rulemakings. The Department stresses that this review is for existing 
significant rules; the public should not use this process to submit 
comments on proposed rules.
    Despite best efforts at the time a rule is promulgated, it is 
generally difficult to be certain of the consequences of a rule, 
including its costs and benefits, until it has been tested. Because 
knowledge about the full effects of a rule tends to be widely dispersed 
in society, members of the public are likely to have useful information 
and perspectives on the benefits and burdens of existing requirements 
and how regulatory obligations may be updated, streamlined, revised, or 
repealed to better achieve regulatory objectives, while minimizing 
regulatory burdens. Interested parties may also be well-positioned to 
identify those rules that are most in need of review and, thus, assist 
the Department in prioritizing and properly tailoring its retrospective 
review process. In short, engaging the public in an open, transparent 
process is a crucial first step in DHS's review of its existing 
significant regulations.

III. List of Questions for Commenters

    Below is a list of preliminary questions, the answers to which will 
assist in informing the Department's efforts to develop a preliminary 
plan for the retrospective analysis of its existing regulations and to 
identify those regulations that may benefit from a retrospective 
analysis. In addressing these questions, commenters should identify, 
with specificity, the regulation at issue, providing the Code of 
Federal Regulation (CFR) cite where available. DHS also requests that 
the commenter provide, in as much detail as possible, an explanation 
why a regulation should be modified, streamlined, expanded, or 
repealed, as well as specific suggestions of ways the Department can 
better achieve its regulatory objectives. DHS encourages interested 
parties to provide specific data that document the costs, burdens, and 
benefits of existing requirements. Comments that rehash debates over 
recently issued rules will be less useful.
    Commenters might also address how DHS can best obtain and consider 
accurate, objective information and data about the costs, burdens, and 
benefits of existing regulations and whether there are existing sources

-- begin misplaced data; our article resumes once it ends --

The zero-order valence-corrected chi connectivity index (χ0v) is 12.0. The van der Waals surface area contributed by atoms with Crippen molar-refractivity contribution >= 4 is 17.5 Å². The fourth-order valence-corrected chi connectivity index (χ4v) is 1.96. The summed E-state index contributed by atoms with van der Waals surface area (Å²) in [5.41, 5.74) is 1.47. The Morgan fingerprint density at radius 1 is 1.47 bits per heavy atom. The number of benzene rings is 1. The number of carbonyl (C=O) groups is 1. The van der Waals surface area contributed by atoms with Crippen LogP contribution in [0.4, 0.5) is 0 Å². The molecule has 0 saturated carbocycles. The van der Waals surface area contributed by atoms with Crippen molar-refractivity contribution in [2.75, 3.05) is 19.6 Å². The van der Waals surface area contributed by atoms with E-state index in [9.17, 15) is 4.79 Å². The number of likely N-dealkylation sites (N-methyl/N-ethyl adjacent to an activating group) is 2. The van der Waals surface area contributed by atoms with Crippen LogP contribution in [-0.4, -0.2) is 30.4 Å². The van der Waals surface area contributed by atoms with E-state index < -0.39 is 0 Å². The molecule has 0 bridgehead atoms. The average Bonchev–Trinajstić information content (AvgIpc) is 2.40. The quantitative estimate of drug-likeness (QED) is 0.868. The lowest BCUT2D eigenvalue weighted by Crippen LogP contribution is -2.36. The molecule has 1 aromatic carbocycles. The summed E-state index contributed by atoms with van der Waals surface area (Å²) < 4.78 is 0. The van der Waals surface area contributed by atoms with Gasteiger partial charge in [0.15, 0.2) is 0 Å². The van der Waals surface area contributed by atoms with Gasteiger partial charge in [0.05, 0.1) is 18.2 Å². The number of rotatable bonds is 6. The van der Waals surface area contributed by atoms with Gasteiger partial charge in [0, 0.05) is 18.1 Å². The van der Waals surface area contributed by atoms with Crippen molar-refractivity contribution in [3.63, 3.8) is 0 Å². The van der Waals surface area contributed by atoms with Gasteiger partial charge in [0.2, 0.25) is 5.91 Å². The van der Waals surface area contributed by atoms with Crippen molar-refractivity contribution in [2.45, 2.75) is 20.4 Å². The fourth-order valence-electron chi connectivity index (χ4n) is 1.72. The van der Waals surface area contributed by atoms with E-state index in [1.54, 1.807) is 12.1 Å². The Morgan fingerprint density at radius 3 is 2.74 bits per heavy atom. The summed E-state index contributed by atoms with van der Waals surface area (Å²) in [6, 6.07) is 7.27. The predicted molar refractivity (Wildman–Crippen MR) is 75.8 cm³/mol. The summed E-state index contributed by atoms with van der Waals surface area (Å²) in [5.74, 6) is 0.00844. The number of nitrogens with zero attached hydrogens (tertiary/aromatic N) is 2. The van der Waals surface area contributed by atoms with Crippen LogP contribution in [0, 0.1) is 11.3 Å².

of data that DHS can use to evaluate the post-promulgation effects of 
its regulations over time. Particularly where comments relate to a 
rule's costs or benefits, comments will be most useful if there are 
data and experience under the rule available to ascertain the rule's 
actual impact. For that reason, we encourage the public to emphasize 
those rules that have been in effect for a sufficient amount of time to 
warrant a fair evaluation.
    The below nonexhaustive list is meant to assist in the formulation 
of comments and is not intended to restrict the issues that commenters 
may address:

[[Page 13528]]

    (1) How can the Department best promote meaningful periodic reviews 
of its existing significant regulations, and how can it best identify 
those rules that might be modified, streamlined, expanded, or repealed?
    (2) What factors should the agency consider in selecting and 
prioritizing rules for review?
    (3) Are there regulations that simply make no sense or have become 
unnecessary, ineffective, or ill advised and, if so, what are they? Are 
there rules that can simply be repealed without impairing the 
Department's regulatory programs and, if so, what are they?
    (4) Are there rules that have become outdated and, if so, how can 
they be modernized to accomplish their regulatory objectives better?
    (5) Are there rules that are still necessary, but have not operated 
as well as expected such that a modified, stronger, or slightly 
different approach is justified?
    (6) Does the Department currently collect information that it does 
not need or use effectively to achieve regulatory objectives?
    (7) Are there regulations that are unnecessarily complicated or 
could be streamlined to achieve regulatory objectives in more efficient 
    (8) Are there rules that have been overtaken by technological 
developments? Can new technologies be leveraged to modify, streamline, 
or do away with existing regulatory requirements?
    (9) Are there any of the Department's regulations that are not 
tailored to impose the least burden on society, consistent with 
achieving the regulatory objectives?
    (10) How can the Department best obtain and consider accurate, 
objective information and data about the costs, burdens, and benefits 
of existing regulations? Are there existing sources of data the 
Department can use to evaluate the post-promulgation effects of 
regulations over time?
    (11) Are there regulations that are working well that can be 
expanded or used as a model to fill gaps in other DHS regulatory 
    (12) Are there any regulations that create difficulty because of 
duplication, overlap, or inconsistency of requirements?
    The Department notes that this notice is issued solely for 
information and program-planning purposes. Responses to this notice do 
not bind DHS to any further actions related to the response.

Ivan K. Fong,
General Counsel.
[FR Doc. 2011-5829 Filed 3-11-11; 8:45 am]